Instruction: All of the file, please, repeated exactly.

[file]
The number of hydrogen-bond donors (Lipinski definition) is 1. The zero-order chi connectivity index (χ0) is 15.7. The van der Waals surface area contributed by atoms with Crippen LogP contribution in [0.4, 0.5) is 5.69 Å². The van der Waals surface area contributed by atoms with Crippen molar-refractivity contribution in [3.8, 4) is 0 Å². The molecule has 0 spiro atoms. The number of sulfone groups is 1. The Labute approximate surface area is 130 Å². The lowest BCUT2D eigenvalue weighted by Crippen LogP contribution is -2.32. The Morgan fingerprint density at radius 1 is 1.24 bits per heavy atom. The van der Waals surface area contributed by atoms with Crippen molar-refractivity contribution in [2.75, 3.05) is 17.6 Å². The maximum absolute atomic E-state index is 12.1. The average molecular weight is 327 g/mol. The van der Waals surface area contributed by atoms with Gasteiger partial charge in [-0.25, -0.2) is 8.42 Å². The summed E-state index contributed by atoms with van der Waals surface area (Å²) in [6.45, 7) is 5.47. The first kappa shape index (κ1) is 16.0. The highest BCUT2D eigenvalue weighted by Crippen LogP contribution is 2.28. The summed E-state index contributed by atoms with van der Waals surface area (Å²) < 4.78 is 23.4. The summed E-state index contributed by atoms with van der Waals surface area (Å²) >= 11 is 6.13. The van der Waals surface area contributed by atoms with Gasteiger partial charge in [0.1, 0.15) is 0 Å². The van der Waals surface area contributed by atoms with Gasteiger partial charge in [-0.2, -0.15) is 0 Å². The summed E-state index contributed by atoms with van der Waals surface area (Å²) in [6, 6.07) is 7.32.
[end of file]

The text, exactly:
The number of hydrogen-bond donors (Lipinski definition) is 1. The zero-order chi connectivity index (χ0) is 15.7. The van der Waals surface area contributed by atoms with Crippen LogP contribution in [0.4, 0.5) is 5.69 Å². The van der Waals surface area contributed by atoms with Crippen molar-refractivity contribution in [3.8, 4) is 0 Å². The molecule has 0 spiro atoms. The number of sulfone groups is 1. The Labute approximate surface area is 130 Å². The lowest BCUT2D eigenvalue weighted by Crippen LogP contribution is -2.32. The Morgan fingerprint density at radius 1 is 1.24 bits per heavy atom. The van der Waals surface area contributed by atoms with Crippen molar-refractivity contribution in [2.75, 3.05) is 17.6 Å². The maximum absolute atomic E-state index is 12.1. The average molecular weight is 327 g/mol. The van der Waals surface area contributed by atoms with Gasteiger partial charge in [-0.25, -0.2) is 8.42 Å². The summed E-state index contributed by atoms with van der Waals surface area (Å²) in [6.45, 7) is 5.47. The first kappa shape index (κ1) is 16.0. The highest BCUT2D eigenvalue weighted by Crippen LogP contribution is 2.28. The summed E-state index contributed by atoms with van der Waals surface area (Å²) < 4.78 is 23.4. The summed E-state index contributed by atoms with van der Waals surface area (Å²) >= 11 is 6.13. The van der Waals surface area contributed by atoms with Gasteiger partial charge in [0.1, 0.15) is 0 Å². The van der Waals surface area contributed by atoms with Gasteiger partial charge in [-0.2, -0.15) is 0 Å². The summed E-state index contributed by atoms with van der Waals surface area (Å²) in [6, 6.07) is 7.32.